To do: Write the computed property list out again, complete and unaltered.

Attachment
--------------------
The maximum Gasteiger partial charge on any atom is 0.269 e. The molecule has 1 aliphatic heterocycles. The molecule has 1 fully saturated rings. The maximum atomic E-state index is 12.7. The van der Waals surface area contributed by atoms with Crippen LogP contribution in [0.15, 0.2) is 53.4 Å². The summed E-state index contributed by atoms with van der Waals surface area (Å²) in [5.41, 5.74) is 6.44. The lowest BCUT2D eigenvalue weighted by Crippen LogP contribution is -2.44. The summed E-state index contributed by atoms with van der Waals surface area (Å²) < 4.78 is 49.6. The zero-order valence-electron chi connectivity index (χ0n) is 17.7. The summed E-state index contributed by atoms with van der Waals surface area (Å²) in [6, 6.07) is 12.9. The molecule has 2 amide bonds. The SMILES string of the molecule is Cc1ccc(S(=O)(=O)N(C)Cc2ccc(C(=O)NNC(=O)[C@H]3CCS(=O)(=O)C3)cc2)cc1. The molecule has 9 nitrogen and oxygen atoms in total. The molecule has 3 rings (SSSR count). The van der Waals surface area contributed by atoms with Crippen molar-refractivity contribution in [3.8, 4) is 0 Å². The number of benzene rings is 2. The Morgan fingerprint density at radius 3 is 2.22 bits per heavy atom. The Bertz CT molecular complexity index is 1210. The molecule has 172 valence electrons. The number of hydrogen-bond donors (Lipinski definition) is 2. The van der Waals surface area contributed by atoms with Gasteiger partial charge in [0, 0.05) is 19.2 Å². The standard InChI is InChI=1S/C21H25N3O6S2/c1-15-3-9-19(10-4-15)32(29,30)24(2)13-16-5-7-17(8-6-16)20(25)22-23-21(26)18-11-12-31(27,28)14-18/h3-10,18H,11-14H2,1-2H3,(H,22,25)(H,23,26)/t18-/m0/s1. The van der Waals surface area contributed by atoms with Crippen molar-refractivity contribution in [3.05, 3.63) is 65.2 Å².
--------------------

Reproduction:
The maximum Gasteiger partial charge on any atom is 0.269 e. The molecule has 1 aliphatic heterocycles. The molecule has 1 fully saturated rings. The maximum atomic E-state index is 12.7. The van der Waals surface area contributed by atoms with Crippen LogP contribution in [0.15, 0.2) is 53.4 Å². The summed E-state index contributed by atoms with van der Waals surface area (Å²) in [5.41, 5.74) is 6.44. The lowest BCUT2D eigenvalue weighted by Crippen LogP contribution is -2.44. The summed E-state index contributed by atoms with van der Waals surface area (Å²) < 4.78 is 49.6. The zero-order valence-electron chi connectivity index (χ0n) is 17.7. The summed E-state index contributed by atoms with van der Waals surface area (Å²) in [6, 6.07) is 12.9. The molecule has 2 amide bonds. The SMILES string of the molecule is Cc1ccc(S(=O)(=O)N(C)Cc2ccc(C(=O)NNC(=O)[C@H]3CCS(=O)(=O)C3)cc2)cc1. The molecule has 9 nitrogen and oxygen atoms in total. The molecule has 3 rings (SSSR count). The van der Waals surface area contributed by atoms with Crippen molar-refractivity contribution in [3.8, 4) is 0 Å². The number of benzene rings is 2. The Morgan fingerprint density at radius 3 is 2.22 bits per heavy atom. The Bertz CT molecular complexity index is 1210. The molecule has 172 valence electrons. The number of hydrogen-bond donors (Lipinski definition) is 2. The van der Waals surface area contributed by atoms with Gasteiger partial charge in [0, 0.05) is 19.2 Å². The standard InChI is InChI=1S/C21H25N3O6S2/c1-15-3-9-19(10-4-15)32(29,30)24(2)13-16-5-7-17(8-6-16)20(25)22-23-21(26)18-11-12-31(27,28)14-18/h3-10,18H,11-14H2,1-2H3,(H,22,25)(H,23,26)/t18-/m0/s1. The van der Waals surface area contributed by atoms with Crippen molar-refractivity contribution in [3.05, 3.63) is 65.2 Å².